Nutrition Module 10: CVD - HT and Other Risk Factors Flashcards Preview

SMP - MNE Exam 2 > Nutrition Module 10: CVD - HT and Other Risk Factors > Flashcards

Flashcards in Nutrition Module 10: CVD - HT and Other Risk Factors Deck (71)
1

What does BP refer to? What are the 2 factors that contribute to it?

Mean arterial pressure:
1. Cardiac output
2. Systemic vascular resistance

2

Common presentation of HT?

Normal cardiac output
with systemic vascular resistance

3

What 3 factors can affect systemic vascular resistance? Does each increase or decrease it?

1. Norepi (as an NT and circulating hormone): INCREASE
2. NO: DECREASE
3. Elasticity loss with aging: INCREASE

4

What are the 8 risk factors of HT?

1. Obesity
2. DM
3. Age above 65
4. Low SES
5. Sedentary lifestyle
6. Ethnicity = AA or hispanic
7. Alcohol abuse
8. Family history

5

What % of americans have elevated BP or are taking meds for it?

33%

6

How does BP increase the risk for CVD?

CVD risk increases doubles for each 20/10 increment

7

How can diet modifications lower BP?

By more than 20/10 mmHg

8

By how much is the risk of stroke increased for people with untreated HT?

2-3x

9

What are the 5 criteria to make a metabolic syndrome diagnosis? How many of these need to be met?

3 out of the 5:
1. Elevated waist circumference
2. High TAGs
3. Low HDLs
4. High BP
5. High FBG

10

What is another name for metabolic syndrome? What can this other name also refer to though?

Syndrome X
Can refer to a problem with heart rate regulation

11

What diseases are metabolic syndrome closely associated with?

T2DM and CVD

12

What are the 3 underlying contributing factors of metabolic syndrome?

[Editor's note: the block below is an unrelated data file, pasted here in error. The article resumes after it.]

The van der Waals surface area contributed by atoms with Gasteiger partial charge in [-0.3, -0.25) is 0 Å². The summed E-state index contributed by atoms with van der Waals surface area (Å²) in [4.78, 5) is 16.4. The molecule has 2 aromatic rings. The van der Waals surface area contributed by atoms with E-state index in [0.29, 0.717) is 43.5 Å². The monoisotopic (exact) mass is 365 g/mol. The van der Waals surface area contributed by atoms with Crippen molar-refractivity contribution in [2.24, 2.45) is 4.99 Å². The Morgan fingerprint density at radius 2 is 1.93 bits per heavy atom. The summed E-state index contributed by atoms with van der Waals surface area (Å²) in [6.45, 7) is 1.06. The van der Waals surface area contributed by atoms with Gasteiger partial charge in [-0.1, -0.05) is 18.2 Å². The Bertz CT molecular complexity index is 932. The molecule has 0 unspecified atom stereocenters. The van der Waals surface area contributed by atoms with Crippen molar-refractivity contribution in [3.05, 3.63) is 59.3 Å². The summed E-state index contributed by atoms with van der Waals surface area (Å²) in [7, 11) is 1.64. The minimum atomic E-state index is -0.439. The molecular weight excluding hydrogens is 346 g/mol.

1. Obesity
2. Insulin resistance
3. Sedentary lifestyle

13

What 4 minerals play an important role in HT?

1. Na
2. Ca
3. K
4. Mg

14

What does it mean for someone to be salt-sensitive? What % of HT patients are salt-sensitive?

Their BP responds to dietary salt intake

50-60%

15

What is the definition of HT Stages 1 and 2? Note?

STAGE 1: 140-159/90-99

STAGE 2: 160+/100+

Note: numbers can be higher averaged over 2 or more visits

16

What 8 factors increase the effect of NaCl restriction on BP?

1. Older peeps
2. AAs
3. High BP
4. Genes
5. Obesity
6. Renal abnormalities
7. Abnormal RAA system
8. Low renin or slow renin response

17

How much does the typical American diet provide in sodium? What is the recommended intake?

2,300-4,700 mg
Rec: below 2,300 mg/day

18

Where does most of the sodium in the american diet come from? %?

Food processing: 75%

19

How much salt intake is consumed while cooking/eating?

10%

20

How much Na does table salt contain?

40%

21

By how much is BP decreased on average if following rec Na intake? How does this reduce CVD risk?

Reduces systolic BP 2-8 mmHg: 5-20% decrease in CVD risk

22

How does excessive salt intake impact cancer risks?